Time-lapse gravity and levelling surveys reveal mass loss and ongoing subsidence in the urban subrosion-prone area of Bad Frankenhausen, Germany

Kobe, Martin; Gabriel, Gerald; Weise, Adelheid; Vogel, Detlef

We present results of sophisticated, high-precision time-lapse gravity monitoring that was conducted over 4 years in Bad Frankenhausen (Germany). To our knowledge, this is the first successful attempt to monitor subrosion-induced mass changes in urban areas with repeated gravimetry. The method provides an approach to estimate the mass of dissolved rocks in the subsurface.

Subrosion, i.e. leaching and transfer of soluble rocks, occurs worldwide. Mainly in urban areas, any resulting ground subsidence can cause severe damage, especially if catastrophic events, i.e. collapse sinkholes, occur. Monitoring strategies typically make use of established geodetic methods, such as levelling, and therefore focus on the associated deformation processes.

In this study, we combine levelling and highly precise time-lapse gravity observations. Our investigation area is the urban area of Bad Frankenhausen in central Germany, which is prone to subrosion, as many subsidence and sinkhole features on the surface reveal. The city and the surrounding areas are underlain by soluble Permian deposits, which are continuously dissolved by meteoric water and groundwater in a strongly fractured environment. Between 2014 and 2018, a total of 17 high-precision time-lapse gravimetry and 18 levelling campaigns were carried out in quarterly intervals within a local monitoring network. This network covers historical sinkhole areas but also areas that are considered to be stable. Our results reveal ongoing subsidence of up to 30.4 mm a−1 locally, with distinct spatiotemporal variations. Furthermore, we observe a significant time-variable gravity decrease on the order of 8 µGal over 4 years at several measurement points.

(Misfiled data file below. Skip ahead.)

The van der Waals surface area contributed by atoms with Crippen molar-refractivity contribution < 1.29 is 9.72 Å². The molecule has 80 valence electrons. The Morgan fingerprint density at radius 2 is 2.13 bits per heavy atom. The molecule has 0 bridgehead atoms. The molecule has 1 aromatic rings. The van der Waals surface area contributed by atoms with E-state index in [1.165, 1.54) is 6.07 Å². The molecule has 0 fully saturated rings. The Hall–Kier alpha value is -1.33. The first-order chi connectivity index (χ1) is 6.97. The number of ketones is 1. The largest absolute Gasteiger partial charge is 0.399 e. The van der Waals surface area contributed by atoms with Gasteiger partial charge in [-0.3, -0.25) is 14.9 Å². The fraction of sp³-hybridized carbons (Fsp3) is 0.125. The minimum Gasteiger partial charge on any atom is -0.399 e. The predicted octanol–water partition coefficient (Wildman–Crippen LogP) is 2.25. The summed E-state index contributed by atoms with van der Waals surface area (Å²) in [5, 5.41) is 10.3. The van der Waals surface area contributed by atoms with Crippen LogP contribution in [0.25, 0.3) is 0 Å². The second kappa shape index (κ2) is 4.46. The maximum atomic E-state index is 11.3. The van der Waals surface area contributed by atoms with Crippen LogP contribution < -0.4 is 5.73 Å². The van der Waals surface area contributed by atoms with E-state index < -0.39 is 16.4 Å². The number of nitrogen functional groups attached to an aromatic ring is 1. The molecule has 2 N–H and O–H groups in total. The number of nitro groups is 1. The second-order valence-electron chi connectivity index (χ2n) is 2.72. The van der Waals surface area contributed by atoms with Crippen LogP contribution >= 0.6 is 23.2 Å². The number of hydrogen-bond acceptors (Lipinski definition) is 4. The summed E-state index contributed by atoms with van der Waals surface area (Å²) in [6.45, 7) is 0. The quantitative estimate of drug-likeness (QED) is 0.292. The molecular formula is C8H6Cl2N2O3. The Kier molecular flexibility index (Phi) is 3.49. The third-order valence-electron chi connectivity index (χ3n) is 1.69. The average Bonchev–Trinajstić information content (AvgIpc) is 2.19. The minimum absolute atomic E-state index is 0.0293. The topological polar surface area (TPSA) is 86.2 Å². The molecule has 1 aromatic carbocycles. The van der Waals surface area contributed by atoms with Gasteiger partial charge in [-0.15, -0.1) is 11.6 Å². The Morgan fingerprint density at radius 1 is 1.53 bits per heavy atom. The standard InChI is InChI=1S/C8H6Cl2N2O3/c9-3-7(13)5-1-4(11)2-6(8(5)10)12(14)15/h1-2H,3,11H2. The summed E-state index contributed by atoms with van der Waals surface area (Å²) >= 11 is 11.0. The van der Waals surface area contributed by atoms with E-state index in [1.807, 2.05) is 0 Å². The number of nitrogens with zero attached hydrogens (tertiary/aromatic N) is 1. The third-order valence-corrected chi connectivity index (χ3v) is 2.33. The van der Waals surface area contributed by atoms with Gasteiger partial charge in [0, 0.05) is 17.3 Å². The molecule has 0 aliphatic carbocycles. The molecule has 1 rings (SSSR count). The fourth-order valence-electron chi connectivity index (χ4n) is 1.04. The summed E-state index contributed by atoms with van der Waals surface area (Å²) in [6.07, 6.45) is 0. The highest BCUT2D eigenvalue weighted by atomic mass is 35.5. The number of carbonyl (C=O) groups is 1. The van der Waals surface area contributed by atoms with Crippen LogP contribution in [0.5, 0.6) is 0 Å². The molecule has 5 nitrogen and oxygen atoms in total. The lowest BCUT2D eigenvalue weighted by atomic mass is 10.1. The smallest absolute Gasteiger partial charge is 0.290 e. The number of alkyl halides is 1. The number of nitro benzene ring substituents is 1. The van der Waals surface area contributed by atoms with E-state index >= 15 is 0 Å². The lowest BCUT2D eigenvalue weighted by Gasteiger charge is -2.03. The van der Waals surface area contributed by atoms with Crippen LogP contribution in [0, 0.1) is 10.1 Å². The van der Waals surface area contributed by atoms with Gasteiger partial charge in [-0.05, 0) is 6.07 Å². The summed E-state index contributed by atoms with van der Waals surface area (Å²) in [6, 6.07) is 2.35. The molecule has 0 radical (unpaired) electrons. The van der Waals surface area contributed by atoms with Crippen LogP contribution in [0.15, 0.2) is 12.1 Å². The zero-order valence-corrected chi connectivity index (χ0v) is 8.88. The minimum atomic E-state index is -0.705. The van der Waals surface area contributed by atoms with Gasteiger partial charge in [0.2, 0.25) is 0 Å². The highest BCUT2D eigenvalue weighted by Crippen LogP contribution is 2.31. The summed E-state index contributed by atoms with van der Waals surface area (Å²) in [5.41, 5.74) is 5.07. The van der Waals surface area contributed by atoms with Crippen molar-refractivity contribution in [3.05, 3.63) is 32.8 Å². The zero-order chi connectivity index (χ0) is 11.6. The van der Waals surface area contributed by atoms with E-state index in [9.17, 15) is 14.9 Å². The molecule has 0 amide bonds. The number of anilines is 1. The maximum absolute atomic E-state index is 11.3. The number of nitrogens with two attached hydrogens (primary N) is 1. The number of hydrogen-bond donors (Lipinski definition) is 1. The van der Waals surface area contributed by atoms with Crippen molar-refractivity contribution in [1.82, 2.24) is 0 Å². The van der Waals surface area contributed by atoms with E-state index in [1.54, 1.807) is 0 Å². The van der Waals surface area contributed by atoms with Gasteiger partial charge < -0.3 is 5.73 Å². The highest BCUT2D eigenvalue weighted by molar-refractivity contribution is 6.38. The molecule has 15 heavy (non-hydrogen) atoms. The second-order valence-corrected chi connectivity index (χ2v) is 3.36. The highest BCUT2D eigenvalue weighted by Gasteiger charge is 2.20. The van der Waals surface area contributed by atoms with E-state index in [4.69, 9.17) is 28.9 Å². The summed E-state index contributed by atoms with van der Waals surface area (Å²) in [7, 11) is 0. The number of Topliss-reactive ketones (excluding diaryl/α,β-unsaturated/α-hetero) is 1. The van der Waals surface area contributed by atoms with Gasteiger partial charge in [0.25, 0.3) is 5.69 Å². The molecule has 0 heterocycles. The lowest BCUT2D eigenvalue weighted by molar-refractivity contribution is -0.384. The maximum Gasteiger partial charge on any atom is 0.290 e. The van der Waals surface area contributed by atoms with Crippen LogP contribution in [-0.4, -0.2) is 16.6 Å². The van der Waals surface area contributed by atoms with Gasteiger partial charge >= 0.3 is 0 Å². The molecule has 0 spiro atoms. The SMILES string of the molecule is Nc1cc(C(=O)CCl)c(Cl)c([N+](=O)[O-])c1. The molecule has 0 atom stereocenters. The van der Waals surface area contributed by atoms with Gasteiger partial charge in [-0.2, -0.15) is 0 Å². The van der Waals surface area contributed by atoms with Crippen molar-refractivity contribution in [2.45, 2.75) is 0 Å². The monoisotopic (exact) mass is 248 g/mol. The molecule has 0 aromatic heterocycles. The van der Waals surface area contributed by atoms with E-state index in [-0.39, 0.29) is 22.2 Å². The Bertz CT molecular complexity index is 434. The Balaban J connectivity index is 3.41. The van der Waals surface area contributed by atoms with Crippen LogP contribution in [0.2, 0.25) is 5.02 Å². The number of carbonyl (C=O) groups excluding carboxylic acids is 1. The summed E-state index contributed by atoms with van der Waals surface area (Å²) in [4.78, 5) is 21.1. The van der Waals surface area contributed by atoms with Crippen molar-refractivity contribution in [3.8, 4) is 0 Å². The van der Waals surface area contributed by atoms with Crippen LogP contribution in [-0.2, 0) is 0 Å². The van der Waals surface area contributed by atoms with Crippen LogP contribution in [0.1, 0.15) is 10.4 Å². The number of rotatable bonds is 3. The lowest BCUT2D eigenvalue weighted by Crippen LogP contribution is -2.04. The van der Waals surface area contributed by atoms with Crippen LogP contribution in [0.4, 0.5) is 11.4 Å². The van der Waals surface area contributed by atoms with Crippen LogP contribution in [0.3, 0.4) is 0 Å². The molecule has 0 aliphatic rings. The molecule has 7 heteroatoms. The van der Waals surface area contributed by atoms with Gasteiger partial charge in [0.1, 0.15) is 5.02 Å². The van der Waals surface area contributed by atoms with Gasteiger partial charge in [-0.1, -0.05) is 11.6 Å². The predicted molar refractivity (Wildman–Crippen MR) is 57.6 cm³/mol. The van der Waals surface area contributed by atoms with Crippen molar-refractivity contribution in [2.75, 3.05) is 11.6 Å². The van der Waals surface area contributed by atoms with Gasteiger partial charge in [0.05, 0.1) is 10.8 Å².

In the processing workflow, after the application of all required corrections and least squares adjustment to our gravity observations, a significant effect of varying soil water content on the adjusted gravity differences was figured out. Therefore, we place special focus on the correlation of these observations and the correction of the adjusted gravity differences for soil water variations using the Global Land Data Assimilation System (GLDAS) Noah model to separate these effects from subrosion-induced gravity changes.

Our investigations demonstrate the feasibility of high-precision time-lapse gravity monitoring in urban areas for sinkhole investigations. Although the observed rates of gravity decrease of 1–2 µGal a−1 are small, we suggest that it is significantly associated with subterranean mass loss due to subrosion processes. We discuss limitations and implications of our approach, as well as give a first quantitative estimation of mass transfer at different depths and for different densities of dissolved rocks.



Kobe, Martin / Gabriel, Gerald / Weise, Adelheid / et al: Time-lapse gravity and levelling surveys reveal mass loss and ongoing subsidence in the urban subrosion-prone area of Bad Frankenhausen, Germany. 2019. Copernicus Publications.


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